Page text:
And High Fidelity is by FAR the superior product.
 
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Facts Not Feelings

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High Fidelity requires high-end hardware because it's a VR thing and they still focus hard on VR and ignore regular PC.
and there's theoretically more room for optimization but since everyone is on high end hardware nobody bothers
Thats not true, High Fidelity is very optimized because hey have very strict requirements for the mesh to upload.
In SL people just dump some meshes that they bought in some 3D model store without any optimization or change, so there are many items in SL that are meant to be for pre-rendering images or videos and not for real-time rendering in a game. Additionally to this, SL has no real requirements for physical shapes. I have a simple table in SL that has 200.000 triangles and uses an LOD model with 50.000 triangles as physical shape, it is from a very popular creator — that's ridiculous!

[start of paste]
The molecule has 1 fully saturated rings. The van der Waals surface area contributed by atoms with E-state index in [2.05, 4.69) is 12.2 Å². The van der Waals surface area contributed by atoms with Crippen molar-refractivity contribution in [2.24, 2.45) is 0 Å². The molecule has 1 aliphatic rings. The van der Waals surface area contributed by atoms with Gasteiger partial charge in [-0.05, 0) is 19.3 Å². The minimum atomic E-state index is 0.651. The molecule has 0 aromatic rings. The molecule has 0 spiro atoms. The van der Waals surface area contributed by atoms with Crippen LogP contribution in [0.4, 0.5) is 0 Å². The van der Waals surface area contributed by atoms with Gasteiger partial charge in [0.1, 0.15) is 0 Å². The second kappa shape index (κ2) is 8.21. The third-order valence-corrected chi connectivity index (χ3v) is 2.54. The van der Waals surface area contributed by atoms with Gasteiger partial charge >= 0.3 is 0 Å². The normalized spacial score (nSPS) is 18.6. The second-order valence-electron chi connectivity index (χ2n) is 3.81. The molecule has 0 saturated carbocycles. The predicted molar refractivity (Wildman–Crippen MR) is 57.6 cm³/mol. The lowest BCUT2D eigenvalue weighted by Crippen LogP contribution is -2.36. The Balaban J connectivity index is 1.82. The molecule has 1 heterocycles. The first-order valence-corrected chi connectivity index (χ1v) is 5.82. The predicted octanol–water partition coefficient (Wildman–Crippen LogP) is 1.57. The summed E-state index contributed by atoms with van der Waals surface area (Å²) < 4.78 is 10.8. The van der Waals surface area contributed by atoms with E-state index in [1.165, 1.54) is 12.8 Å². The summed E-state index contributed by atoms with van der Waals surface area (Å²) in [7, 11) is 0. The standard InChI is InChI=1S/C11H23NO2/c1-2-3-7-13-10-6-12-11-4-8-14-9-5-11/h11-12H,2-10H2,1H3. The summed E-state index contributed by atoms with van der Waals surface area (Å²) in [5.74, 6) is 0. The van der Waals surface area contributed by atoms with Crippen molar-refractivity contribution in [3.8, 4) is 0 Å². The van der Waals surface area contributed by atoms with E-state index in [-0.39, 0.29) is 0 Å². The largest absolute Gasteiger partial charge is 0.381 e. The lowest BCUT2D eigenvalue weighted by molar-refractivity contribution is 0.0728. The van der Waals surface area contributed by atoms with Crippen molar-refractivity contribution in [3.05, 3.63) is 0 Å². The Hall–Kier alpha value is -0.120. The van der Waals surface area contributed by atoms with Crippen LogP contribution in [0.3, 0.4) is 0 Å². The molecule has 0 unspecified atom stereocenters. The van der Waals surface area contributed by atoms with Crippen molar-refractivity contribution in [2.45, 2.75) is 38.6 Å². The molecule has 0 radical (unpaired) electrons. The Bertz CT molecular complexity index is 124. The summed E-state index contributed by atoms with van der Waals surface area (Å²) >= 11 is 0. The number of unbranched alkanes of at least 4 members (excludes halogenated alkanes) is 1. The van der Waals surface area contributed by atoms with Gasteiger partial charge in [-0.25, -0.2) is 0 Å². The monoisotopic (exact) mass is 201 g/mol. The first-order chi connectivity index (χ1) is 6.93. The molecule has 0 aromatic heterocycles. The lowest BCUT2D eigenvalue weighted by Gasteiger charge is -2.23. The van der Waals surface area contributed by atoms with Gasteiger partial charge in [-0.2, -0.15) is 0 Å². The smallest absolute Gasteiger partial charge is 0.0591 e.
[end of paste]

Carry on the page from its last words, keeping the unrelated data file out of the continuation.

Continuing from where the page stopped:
LL doesn't force their creators to a basic standard, they can upload all trash, so they do, because creating three manual shapes for LOD levels and one physics shape would be more work for them, so why should they care? I am pretty sure that many "creators" wouldn't even know how to do that, because they are just simple resellers of stuff that they buy on 3rd party marketplaces.

Also having a crypto currency in a decentralized model like High Fidelity is just logical, everything else would just destroy the purpose of it.
Of course this has pro and cons. If you host your own region and your server dies, your region and the stuff on it is gone too. That's the price you pay for it.

imho Hi-Fi has some very good ideas, but they are too stuck on on the dead horse VR. It's a shame, because they have a budget of 35 Million USD, so they definitely have the potential and the money they need.
 
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Soen Eber